Police failing to record rape complaints as crimes

Up to a third of all rape allegations made to police in some parts of London were never recorded as crimes at all last year, disturbing new figures reveal today.

Statistics released to The Independent and the Bureau of Investigative Journalism show that in 2013, officers working for the Metropolitan Police classified 22 per cent of the 4,339 rape reports they received as either “crime-related incidents” or “no crimes”.

But there was huge variations across the London boroughs, with 30 per cent of allegations being dropped in this way in Bexley, Lambeth and Kingston-upon-Thames compared with just 9 per cent in Enfield and 13 per cent in Newham. As many as 32 per cent of allegations made in Lambeth did not make official crime figures.

Earlier this week a report by Her Majesty’s Inspectorate of Constabulary found police across the country were failing to record 20 per cent of all crimes accurately.

These new figures show that very significant under-recording extends even to the most serious of crimes. The situation is likely to be similar across much of the country, but many forces do not even record initial allegations of rape – making it impossible to measure drop off rates.

Read more: ‘She had Spanx on’: why the CPS dropped one rape case – as prosecution and conviction rates fall even further

It comes after The Independent and the Bureau of Investigative Journalism yesterday highlighted significant falls in conviction rates for rape across the country - and a case which was dropped by prosecutors in part because the woman was wearing Spanx.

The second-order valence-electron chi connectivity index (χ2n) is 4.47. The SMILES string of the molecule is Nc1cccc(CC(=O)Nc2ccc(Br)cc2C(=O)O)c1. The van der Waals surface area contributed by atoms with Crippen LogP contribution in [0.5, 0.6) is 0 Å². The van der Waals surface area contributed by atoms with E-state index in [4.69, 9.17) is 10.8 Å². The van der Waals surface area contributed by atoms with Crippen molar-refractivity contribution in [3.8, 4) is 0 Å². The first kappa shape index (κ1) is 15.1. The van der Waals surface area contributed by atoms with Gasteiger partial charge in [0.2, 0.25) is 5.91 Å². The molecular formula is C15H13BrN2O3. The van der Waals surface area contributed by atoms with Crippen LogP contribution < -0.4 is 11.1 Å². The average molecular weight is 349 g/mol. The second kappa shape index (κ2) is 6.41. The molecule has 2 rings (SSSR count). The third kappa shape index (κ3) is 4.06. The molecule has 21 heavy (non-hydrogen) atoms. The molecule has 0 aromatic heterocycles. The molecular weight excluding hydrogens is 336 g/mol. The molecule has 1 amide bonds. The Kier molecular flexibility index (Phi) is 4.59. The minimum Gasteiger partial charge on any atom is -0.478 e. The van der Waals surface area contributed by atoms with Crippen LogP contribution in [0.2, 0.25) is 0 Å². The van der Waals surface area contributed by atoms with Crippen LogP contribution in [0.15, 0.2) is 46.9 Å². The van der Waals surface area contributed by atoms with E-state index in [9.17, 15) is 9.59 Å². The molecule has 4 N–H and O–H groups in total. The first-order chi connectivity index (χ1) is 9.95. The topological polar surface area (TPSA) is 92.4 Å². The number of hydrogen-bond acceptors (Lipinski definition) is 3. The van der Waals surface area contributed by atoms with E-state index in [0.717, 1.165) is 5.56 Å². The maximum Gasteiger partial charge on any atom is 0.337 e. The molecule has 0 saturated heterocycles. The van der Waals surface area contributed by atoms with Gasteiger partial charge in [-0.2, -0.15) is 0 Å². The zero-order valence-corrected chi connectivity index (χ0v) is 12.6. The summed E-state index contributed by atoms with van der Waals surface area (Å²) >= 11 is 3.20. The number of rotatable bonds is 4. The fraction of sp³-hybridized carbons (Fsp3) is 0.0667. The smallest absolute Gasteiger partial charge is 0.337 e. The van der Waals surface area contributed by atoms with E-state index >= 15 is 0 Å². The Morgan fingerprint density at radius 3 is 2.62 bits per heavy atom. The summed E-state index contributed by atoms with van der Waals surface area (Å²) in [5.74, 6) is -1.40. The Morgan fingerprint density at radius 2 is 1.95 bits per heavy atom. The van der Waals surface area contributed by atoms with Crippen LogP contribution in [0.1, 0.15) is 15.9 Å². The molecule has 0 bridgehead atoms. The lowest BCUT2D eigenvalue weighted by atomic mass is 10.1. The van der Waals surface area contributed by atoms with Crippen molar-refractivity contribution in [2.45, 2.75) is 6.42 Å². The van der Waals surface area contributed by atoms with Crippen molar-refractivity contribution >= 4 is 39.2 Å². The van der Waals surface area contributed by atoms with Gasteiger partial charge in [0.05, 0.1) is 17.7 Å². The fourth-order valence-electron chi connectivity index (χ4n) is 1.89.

The police are supposed to record allegations of rape as a crime as soon as they think that on the balance of probabilities a rape has occurred. They can only then drop an allegation if additional evidence comes to light proving no offence occurred. If this happens the allegation is recorded as a ‘no-crime’.

Crime statistics show the number of rapes classed as ‘no-crimes’ are dropping in many forces, including the Met. But the Bureau’s investigation reveals that a high proportion of rape allegations made to the Met were never recorded as a crime in the first place - meaning they were dropped at even earlier stage.

These allegations are classified as ‘crime related incidents’ (CRIs), a category that is only meant to be used where the police cannot confirm that a crime has taken place to start with – for example if a caller reports a rape without identifying the victim.

Thirteen per cent of rape complaints made to the Met in 2013 were classified in this way, compared with 9 per cent that were classed as ‘no-crimes’.

The revelation that so many reported rapes are dismissed as CRIs has raised the concern that the Met has been misusing this category for cases it does not want to pursue.

A report to the Met by one of the victims of black cab driver John Worboys, who was convicted in 2009 of multiple drug-assisted rapes, was classified as a CRI rather than a crime.

A Met spokeswoman said some cases could end up not being recorded as they were actually the responsibility of other forces.

In a statement the force said: “To date within the current calendar year only 2 ‘no crimes’ have been authorised compared to 80 during the same period in 2013.

“In May 2014 the Met will hold its first independent review panel consisting of three law professors who will consider these ‘no crime’ decisions.”